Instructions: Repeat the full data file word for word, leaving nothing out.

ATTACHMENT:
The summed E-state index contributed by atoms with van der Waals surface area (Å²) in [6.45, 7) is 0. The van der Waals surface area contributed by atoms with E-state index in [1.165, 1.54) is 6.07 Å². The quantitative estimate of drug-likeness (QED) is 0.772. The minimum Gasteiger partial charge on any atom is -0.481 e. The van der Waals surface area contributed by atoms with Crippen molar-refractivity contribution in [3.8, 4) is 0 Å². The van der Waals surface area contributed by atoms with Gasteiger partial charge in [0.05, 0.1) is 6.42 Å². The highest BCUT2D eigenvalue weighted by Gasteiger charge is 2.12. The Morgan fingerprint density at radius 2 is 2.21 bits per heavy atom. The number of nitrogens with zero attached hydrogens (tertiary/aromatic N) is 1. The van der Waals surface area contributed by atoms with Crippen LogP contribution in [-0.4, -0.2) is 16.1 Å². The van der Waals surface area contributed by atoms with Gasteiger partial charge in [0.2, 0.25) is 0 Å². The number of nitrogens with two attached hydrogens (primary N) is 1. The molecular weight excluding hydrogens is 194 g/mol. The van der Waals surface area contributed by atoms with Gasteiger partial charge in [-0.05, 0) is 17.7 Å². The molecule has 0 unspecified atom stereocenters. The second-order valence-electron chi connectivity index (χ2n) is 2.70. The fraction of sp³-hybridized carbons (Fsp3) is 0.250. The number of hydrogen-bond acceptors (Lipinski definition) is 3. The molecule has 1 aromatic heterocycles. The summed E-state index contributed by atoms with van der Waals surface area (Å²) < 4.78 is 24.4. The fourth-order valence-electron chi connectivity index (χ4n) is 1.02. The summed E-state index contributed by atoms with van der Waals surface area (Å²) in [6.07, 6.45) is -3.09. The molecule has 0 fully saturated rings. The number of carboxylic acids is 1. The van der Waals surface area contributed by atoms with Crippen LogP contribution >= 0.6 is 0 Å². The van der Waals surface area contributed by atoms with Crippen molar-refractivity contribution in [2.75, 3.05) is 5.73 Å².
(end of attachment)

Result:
The summed E-state index contributed by atoms with van der Waals surface area (Å²) in [6.45, 7) is 0. The van der Waals surface area contributed by atoms with E-state index in [1.165, 1.54) is 6.07 Å². The quantitative estimate of drug-likeness (QED) is 0.772. The minimum Gasteiger partial charge on any atom is -0.481 e. The van der Waals surface area contributed by atoms with Crippen molar-refractivity contribution in [3.8, 4) is 0 Å². The van der Waals surface area contributed by atoms with Gasteiger partial charge in [0.05, 0.1) is 6.42 Å². The highest BCUT2D eigenvalue weighted by Gasteiger charge is 2.12. The Morgan fingerprint density at radius 2 is 2.21 bits per heavy atom. The number of nitrogens with zero attached hydrogens (tertiary/aromatic N) is 1. The van der Waals surface area contributed by atoms with Crippen LogP contribution in [-0.4, -0.2) is 16.1 Å². The van der Waals surface area contributed by atoms with Gasteiger partial charge in [0.2, 0.25) is 0 Å². The number of nitrogens with two attached hydrogens (primary N) is 1. The molecular weight excluding hydrogens is 194 g/mol. The van der Waals surface area contributed by atoms with Gasteiger partial charge in [-0.05, 0) is 17.7 Å². The molecule has 0 unspecified atom stereocenters. The second-order valence-electron chi connectivity index (χ2n) is 2.70. The fraction of sp³-hybridized carbons (Fsp3) is 0.250. The number of hydrogen-bond acceptors (Lipinski definition) is 3. The molecule has 1 aromatic heterocycles. The summed E-state index contributed by atoms with van der Waals surface area (Å²) < 4.78 is 24.4. The fourth-order valence-electron chi connectivity index (χ4n) is 1.02. The summed E-state index contributed by atoms with van der Waals surface area (Å²) in [6.07, 6.45) is -3.09. The molecule has 0 fully saturated rings. The number of carboxylic acids is 1. The van der Waals surface area contributed by atoms with Crippen LogP contribution >= 0.6 is 0 Å². The van der Waals surface area contributed by atoms with Crippen molar-refractivity contribution in [2.75, 3.05) is 5.73 Å².